The Provincial document entitled "Stormwater Management Practices Planning and Design Manual" (Ministry of Environment and Energy, June 1994) was prepared to provide a holistic approach to Stormwater management, beginning at the watershed and subwatershed level and extending to the subdivision and site plan level. This document provides technical guidance to the designer and the reviewer with respect to Best Management Practices (BMPs), such as wet ponds, wetlands, typical dry extended detention ponds, and infiltration facilities. The manual also describes a methodology (or erosion impulse) for assessing erosion impacts on receiving streams. This aspect of the manual is currently under review by a technical committee.
Recently, the City of Kitchener initiated a review of their Stormwater management guidelines. Representatives from all municipalities within the Regional Municipality of Waterloo in addition to staff from the City of Guelph and the Grand River Conservation Authority, were participants in this review. The result has been a design document for Stormwater management facilities which has been accepted, or is currently in the process of being accepted, by the member municipalities. The final document follows the design guidelines presented in the Ministry of Environment and Energy (1994) Planning and Design Manual and will provide a consistent storm water management approach among the various municipalities which is supported by the development industry.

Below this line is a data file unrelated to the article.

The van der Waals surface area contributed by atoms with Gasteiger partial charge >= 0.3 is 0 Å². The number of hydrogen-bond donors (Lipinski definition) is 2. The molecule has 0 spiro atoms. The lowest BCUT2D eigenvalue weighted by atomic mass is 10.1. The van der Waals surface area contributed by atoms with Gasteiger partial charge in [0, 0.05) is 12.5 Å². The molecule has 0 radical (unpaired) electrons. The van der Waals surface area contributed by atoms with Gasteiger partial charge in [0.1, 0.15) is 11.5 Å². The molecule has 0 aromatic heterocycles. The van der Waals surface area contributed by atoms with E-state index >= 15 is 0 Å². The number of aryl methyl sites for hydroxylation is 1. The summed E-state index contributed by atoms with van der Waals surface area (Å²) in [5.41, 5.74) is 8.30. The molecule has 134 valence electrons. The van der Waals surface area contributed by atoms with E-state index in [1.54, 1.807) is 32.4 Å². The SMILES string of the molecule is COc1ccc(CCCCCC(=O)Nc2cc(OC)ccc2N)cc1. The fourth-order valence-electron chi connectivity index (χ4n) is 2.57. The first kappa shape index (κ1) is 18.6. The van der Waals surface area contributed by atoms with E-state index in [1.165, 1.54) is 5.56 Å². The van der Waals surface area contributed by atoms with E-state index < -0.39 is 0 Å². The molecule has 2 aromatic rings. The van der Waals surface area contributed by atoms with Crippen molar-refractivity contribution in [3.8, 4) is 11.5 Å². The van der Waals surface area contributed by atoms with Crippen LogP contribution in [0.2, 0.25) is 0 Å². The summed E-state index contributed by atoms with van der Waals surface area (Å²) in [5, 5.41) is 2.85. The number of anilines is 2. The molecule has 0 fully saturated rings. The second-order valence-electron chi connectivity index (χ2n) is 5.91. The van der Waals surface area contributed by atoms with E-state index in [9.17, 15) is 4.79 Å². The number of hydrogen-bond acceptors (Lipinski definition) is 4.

Agency representatives will be meeting soon to discuss an interim stewardship strategy and possibly prepare an educational brochure. In the meantime the stakeholders are encouraged to develop interim stewardship guidelines with emphasis on land owners and tenant farmers implementing agricultural Best Management Practices.